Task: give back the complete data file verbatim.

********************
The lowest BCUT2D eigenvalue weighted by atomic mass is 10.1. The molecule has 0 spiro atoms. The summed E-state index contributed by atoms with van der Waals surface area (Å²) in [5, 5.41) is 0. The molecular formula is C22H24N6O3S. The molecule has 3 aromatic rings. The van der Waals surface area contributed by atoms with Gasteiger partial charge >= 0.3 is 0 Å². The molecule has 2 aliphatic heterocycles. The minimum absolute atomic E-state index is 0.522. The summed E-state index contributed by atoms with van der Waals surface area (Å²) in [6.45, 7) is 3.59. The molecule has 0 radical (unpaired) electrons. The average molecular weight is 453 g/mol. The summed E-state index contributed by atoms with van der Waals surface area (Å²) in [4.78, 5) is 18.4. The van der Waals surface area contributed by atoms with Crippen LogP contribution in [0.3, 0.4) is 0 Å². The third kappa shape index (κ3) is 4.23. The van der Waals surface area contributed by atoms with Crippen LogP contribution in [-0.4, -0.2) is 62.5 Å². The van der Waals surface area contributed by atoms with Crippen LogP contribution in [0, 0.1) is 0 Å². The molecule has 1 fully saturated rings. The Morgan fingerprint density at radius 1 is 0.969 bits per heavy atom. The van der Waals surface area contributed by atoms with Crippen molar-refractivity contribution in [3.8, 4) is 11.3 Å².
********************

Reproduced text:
The lowest BCUT2D eigenvalue weighted by atomic mass is 10.1. The molecule has 0 spiro atoms. The summed E-state index contributed by atoms with van der Waals surface area (Å²) in [5, 5.41) is 0. The molecular formula is C22H24N6O3S. The molecule has 3 aromatic rings. The van der Waals surface area contributed by atoms with Gasteiger partial charge >= 0.3 is 0 Å². The molecule has 2 aliphatic heterocycles. The minimum absolute atomic E-state index is 0.522. The summed E-state index contributed by atoms with van der Waals surface area (Å²) in [6.45, 7) is 3.59. The molecule has 0 radical (unpaired) electrons. The average molecular weight is 453 g/mol. The summed E-state index contributed by atoms with van der Waals surface area (Å²) in [4.78, 5) is 18.4. The van der Waals surface area contributed by atoms with Crippen LogP contribution in [0.3, 0.4) is 0 Å². The third kappa shape index (κ3) is 4.23. The van der Waals surface area contributed by atoms with Crippen LogP contribution in [-0.4, -0.2) is 62.5 Å². The van der Waals surface area contributed by atoms with Crippen LogP contribution in [0, 0.1) is 0 Å². The molecule has 1 fully saturated rings. The Morgan fingerprint density at radius 1 is 0.969 bits per heavy atom. The van der Waals surface area contributed by atoms with Crippen molar-refractivity contribution in [3.8, 4) is 11.3 Å².